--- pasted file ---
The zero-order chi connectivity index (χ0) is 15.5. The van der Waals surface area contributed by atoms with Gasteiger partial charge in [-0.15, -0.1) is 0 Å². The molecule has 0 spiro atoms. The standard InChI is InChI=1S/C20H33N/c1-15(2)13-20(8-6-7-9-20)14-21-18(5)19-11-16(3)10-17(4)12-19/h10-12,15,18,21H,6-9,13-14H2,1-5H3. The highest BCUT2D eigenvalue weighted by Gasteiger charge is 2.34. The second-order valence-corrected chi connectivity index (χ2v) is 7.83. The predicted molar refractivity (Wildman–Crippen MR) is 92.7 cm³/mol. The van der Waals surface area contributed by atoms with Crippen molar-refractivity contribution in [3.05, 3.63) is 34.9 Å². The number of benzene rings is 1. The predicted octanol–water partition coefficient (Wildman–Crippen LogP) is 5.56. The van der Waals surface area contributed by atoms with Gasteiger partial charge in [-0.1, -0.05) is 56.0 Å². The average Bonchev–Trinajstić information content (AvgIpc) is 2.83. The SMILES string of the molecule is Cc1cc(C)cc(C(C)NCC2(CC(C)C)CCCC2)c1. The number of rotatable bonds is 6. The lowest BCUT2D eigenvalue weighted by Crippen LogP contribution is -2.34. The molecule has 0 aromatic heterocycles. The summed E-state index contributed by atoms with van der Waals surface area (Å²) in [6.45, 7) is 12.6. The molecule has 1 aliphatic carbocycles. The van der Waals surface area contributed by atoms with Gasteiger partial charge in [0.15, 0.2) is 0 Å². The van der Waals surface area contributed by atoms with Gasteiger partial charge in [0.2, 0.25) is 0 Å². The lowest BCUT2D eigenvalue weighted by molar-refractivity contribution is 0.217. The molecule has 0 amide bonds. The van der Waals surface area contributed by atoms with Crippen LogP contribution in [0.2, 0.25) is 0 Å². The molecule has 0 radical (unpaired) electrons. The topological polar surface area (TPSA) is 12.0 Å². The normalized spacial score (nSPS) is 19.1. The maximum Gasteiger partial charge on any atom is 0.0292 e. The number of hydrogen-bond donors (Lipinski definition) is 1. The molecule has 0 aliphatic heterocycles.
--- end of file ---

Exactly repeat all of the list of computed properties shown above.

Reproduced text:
The zero-order chi connectivity index (χ0) is 15.5. The van der Waals surface area contributed by atoms with Gasteiger partial charge in [-0.15, -0.1) is 0 Å². The molecule has 0 spiro atoms. The standard InChI is InChI=1S/C20H33N/c1-15(2)13-20(8-6-7-9-20)14-21-18(5)19-11-16(3)10-17(4)12-19/h10-12,15,18,21H,6-9,13-14H2,1-5H3. The highest BCUT2D eigenvalue weighted by Gasteiger charge is 2.34. The second-order valence-corrected chi connectivity index (χ2v) is 7.83. The predicted molar refractivity (Wildman–Crippen MR) is 92.7 cm³/mol. The van der Waals surface area contributed by atoms with Crippen molar-refractivity contribution in [3.05, 3.63) is 34.9 Å². The number of benzene rings is 1. The predicted octanol–water partition coefficient (Wildman–Crippen LogP) is 5.56. The van der Waals surface area contributed by atoms with Gasteiger partial charge in [-0.1, -0.05) is 56.0 Å². The average Bonchev–Trinajstić information content (AvgIpc) is 2.83. The SMILES string of the molecule is Cc1cc(C)cc(C(C)NCC2(CC(C)C)CCCC2)c1. The number of rotatable bonds is 6. The lowest BCUT2D eigenvalue weighted by Crippen LogP contribution is -2.34. The molecule has 0 aromatic heterocycles. The summed E-state index contributed by atoms with van der Waals surface area (Å²) in [6.45, 7) is 12.6. The molecule has 1 aliphatic carbocycles. The van der Waals surface area contributed by atoms with Gasteiger partial charge in [0.15, 0.2) is 0 Å². The van der Waals surface area contributed by atoms with Gasteiger partial charge in [0.2, 0.25) is 0 Å². The lowest BCUT2D eigenvalue weighted by molar-refractivity contribution is 0.217. The molecule has 0 amide bonds. The van der Waals surface area contributed by atoms with Crippen LogP contribution in [0.2, 0.25) is 0 Å². The molecule has 0 radical (unpaired) electrons. The topological polar surface area (TPSA) is 12.0 Å². The normalized spacial score (nSPS) is 19.1. The maximum Gasteiger partial charge on any atom is 0.0292 e. The number of hydrogen-bond donors (Lipinski definition) is 1. The molecule has 0 aliphatic heterocycles.